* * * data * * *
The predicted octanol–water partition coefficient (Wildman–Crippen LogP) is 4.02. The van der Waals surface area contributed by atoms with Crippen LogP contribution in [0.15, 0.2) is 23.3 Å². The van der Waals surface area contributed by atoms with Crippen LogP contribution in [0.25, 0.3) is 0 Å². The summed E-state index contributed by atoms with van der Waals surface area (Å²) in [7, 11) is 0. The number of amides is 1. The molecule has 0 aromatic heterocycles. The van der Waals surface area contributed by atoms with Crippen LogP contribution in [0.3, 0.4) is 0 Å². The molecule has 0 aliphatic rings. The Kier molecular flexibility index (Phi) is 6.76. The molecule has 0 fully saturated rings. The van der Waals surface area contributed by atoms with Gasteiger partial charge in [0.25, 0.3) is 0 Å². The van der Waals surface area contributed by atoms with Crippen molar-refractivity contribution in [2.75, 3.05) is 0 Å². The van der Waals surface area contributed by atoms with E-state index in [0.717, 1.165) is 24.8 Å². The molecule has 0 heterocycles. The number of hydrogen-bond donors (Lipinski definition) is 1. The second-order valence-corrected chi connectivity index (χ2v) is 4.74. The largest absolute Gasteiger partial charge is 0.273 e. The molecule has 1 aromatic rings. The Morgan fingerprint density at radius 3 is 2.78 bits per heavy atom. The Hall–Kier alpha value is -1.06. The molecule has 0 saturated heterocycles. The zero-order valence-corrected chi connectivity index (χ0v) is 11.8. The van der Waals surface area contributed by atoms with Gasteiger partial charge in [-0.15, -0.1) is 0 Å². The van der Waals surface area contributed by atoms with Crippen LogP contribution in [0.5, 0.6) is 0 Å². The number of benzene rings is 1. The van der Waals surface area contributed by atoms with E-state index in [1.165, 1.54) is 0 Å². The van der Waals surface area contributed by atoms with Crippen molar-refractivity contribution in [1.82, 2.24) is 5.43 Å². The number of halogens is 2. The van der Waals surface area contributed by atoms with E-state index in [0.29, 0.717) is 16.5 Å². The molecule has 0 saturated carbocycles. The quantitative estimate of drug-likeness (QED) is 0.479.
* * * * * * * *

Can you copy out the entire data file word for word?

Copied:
The predicted octanol–water partition coefficient (Wildman–Crippen LogP) is 4.02. The van der Waals surface area contributed by atoms with Crippen LogP contribution in [0.15, 0.2) is 23.3 Å². The van der Waals surface area contributed by atoms with Crippen LogP contribution in [0.25, 0.3) is 0 Å². The summed E-state index contributed by atoms with van der Waals surface area (Å²) in [7, 11) is 0. The number of amides is 1. The molecule has 0 aromatic heterocycles. The van der Waals surface area contributed by atoms with Crippen LogP contribution in [0.3, 0.4) is 0 Å². The molecule has 0 aliphatic rings. The Kier molecular flexibility index (Phi) is 6.76. The molecule has 0 fully saturated rings. The van der Waals surface area contributed by atoms with Gasteiger partial charge in [0.25, 0.3) is 0 Å². The van der Waals surface area contributed by atoms with Crippen molar-refractivity contribution in [2.75, 3.05) is 0 Å². The van der Waals surface area contributed by atoms with E-state index in [0.717, 1.165) is 24.8 Å². The molecule has 0 heterocycles. The number of hydrogen-bond donors (Lipinski definition) is 1. The second-order valence-corrected chi connectivity index (χ2v) is 4.74. The largest absolute Gasteiger partial charge is 0.273 e. The molecule has 1 aromatic rings. The Morgan fingerprint density at radius 3 is 2.78 bits per heavy atom. The Hall–Kier alpha value is -1.06. The molecule has 0 saturated heterocycles. The zero-order valence-corrected chi connectivity index (χ0v) is 11.8. The van der Waals surface area contributed by atoms with Gasteiger partial charge in [-0.15, -0.1) is 0 Å². The van der Waals surface area contributed by atoms with Crippen LogP contribution in [0.5, 0.6) is 0 Å². The number of benzene rings is 1. The van der Waals surface area contributed by atoms with E-state index in [1.165, 1.54) is 0 Å². The van der Waals surface area contributed by atoms with Crippen molar-refractivity contribution in [1.82, 2.24) is 5.43 Å². The number of halogens is 2. The van der Waals surface area contributed by atoms with E-state index in [0.29, 0.717) is 16.5 Å². The molecule has 0 saturated carbocycles. The quantitative estimate of drug-likeness (QED) is 0.479.